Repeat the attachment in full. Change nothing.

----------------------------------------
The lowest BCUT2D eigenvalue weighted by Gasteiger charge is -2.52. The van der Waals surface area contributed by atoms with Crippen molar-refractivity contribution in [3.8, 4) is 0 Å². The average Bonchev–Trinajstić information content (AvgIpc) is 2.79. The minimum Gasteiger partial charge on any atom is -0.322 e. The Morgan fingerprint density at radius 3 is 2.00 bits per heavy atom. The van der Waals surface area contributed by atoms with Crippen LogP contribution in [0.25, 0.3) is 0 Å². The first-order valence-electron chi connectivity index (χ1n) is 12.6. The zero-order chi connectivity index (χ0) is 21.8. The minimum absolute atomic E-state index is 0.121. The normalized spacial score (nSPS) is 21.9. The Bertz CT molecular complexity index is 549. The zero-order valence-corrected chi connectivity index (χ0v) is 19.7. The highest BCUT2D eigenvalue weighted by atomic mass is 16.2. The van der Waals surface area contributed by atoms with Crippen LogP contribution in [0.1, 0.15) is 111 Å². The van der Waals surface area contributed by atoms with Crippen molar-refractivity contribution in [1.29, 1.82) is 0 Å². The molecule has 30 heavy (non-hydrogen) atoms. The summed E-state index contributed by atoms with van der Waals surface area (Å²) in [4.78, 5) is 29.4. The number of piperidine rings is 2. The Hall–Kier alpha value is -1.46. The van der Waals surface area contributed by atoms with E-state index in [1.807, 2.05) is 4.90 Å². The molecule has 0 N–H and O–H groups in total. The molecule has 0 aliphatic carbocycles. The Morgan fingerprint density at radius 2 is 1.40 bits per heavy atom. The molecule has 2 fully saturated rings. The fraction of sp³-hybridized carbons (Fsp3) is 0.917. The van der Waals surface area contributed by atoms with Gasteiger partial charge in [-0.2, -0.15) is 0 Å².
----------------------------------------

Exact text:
The lowest BCUT2D eigenvalue weighted by Gasteiger charge is -2.52. The van der Waals surface area contributed by atoms with Crippen molar-refractivity contribution in [3.8, 4) is 0 Å². The average Bonchev–Trinajstić information content (AvgIpc) is 2.79. The minimum Gasteiger partial charge on any atom is -0.322 e. The Morgan fingerprint density at radius 3 is 2.00 bits per heavy atom. The van der Waals surface area contributed by atoms with Crippen LogP contribution in [0.25, 0.3) is 0 Å². The first-order valence-electron chi connectivity index (χ1n) is 12.6. The zero-order chi connectivity index (χ0) is 21.8. The minimum absolute atomic E-state index is 0.121. The normalized spacial score (nSPS) is 21.9. The Bertz CT molecular complexity index is 549. The zero-order valence-corrected chi connectivity index (χ0v) is 19.7. The highest BCUT2D eigenvalue weighted by atomic mass is 16.2. The van der Waals surface area contributed by atoms with Crippen LogP contribution in [0.1, 0.15) is 111 Å². The van der Waals surface area contributed by atoms with Crippen molar-refractivity contribution in [1.29, 1.82) is 0 Å². The molecule has 30 heavy (non-hydrogen) atoms. The summed E-state index contributed by atoms with van der Waals surface area (Å²) in [4.78, 5) is 29.4. The number of piperidine rings is 2. The Hall–Kier alpha value is -1.46. The van der Waals surface area contributed by atoms with E-state index in [1.807, 2.05) is 4.90 Å². The molecule has 0 N–H and O–H groups in total. The molecule has 0 aliphatic carbocycles. The Morgan fingerprint density at radius 2 is 1.40 bits per heavy atom. The molecule has 2 fully saturated rings. The fraction of sp³-hybridized carbons (Fsp3) is 0.917. The van der Waals surface area contributed by atoms with Gasteiger partial charge in [-0.2, -0.15) is 0 Å².